• Lookup by assertion id
     • (remote) lookup of attributes or authentication
       information,
     • Interaction between a PEP and a remote PDP


•   SOAP Binding for SAML 1.0 provides
    interoperable implementation
Securing a web service using SAML
 •   WS-Security Profile of SAML
 •   draft-sstc-ws-sec-profile-03 available at
     http://lists.oasis-open.org/archives/security-services/200208/msg00015.html


 •   <wsse:Security> element carries SAML
     assertions or assertion identifier references.

 •   Additional signatures may be added to provide
     proof-of-possession (and data integrity)
WS-Security profile
           SAML
                  SOAP Message
                  SOAP Header
              WS-Security Header

                  SAML Assertion



                   SOAP Body

                       ...
Messaging Use-Case
•   Two parties: a buyer and a seller
•   Asymmetrical relationship is assumed
     •   Seller is already known to buyer, but buyer is not
         known to seller, a common situation
     •   E.g., server-side certificates might be used to
         authenticate seller
•   If it were symmetrical, additional SAML steps
    would happen on the right side too
     •   This would be an extension of this scenario
Web service secured by SAML
                               Authentication Authority            Policy Decision Point +
                                + Attribute Authority             Policy Enforcement Point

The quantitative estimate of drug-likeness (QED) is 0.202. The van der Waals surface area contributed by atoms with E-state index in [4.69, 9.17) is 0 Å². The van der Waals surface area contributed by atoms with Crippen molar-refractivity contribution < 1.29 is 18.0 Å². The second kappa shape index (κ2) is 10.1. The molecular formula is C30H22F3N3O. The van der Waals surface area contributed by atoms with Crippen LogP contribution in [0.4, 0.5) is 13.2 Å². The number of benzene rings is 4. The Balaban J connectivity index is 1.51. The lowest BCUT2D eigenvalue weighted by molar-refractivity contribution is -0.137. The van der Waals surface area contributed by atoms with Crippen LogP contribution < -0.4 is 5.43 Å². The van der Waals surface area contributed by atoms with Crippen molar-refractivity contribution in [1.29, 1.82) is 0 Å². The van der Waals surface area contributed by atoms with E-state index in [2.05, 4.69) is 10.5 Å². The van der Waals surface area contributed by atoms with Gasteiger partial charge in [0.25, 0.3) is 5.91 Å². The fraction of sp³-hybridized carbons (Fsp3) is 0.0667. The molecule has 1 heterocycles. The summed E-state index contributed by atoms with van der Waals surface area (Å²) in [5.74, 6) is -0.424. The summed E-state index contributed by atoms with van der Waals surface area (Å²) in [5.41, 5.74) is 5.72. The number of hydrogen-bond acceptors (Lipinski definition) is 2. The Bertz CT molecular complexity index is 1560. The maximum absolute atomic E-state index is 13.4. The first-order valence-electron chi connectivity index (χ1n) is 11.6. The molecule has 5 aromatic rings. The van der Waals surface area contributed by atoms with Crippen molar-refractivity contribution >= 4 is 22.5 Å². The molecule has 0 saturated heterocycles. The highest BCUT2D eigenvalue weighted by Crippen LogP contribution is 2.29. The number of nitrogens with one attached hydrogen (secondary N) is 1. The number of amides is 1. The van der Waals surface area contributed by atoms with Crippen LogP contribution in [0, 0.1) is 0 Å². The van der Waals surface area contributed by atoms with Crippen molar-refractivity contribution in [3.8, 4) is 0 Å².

Trusted
    Buyer                                                                  Seller
                                          Issuer


            Authenticate (out of band)

        Request authentication and
           attribute assertions
        Receive authentication and
           attribute assertions
        Attach assertions to P.O.
                                         Send P.O.

                                                 Process assertions and P.O.
                          Send P.O. response (out of band)
Service Provisioning Markup Language
•   What is SPML?
      •   Open standard for defining and exchanging identity provisioning
          requests in XML
      •   Loosely-coupled model for integration and operation of identity
          provisioning request flows
•   What does it look like?
      • An XML Schema – data layout for expressing the request (C.R.U.D)
        and attributes required for a given provisioning request
      • A Protocol – a basic request/response dialog for exchanging request
        schema
      • A Binding – the definition of how you pack the schema and protocol in a
        message transport like HTTP or SOAP.
•   When is it available?
      •   Expected December 2002
XCBF – Common Biometric Format
 •   The XCBF TC will define a common set of
     secure XML encodings for the patron formats
     specified in CBEFF, the Common Biometric
     Exchange File Format (NISTIR 6529).

 •   http://www.oasis-open.org/committees/xcbf/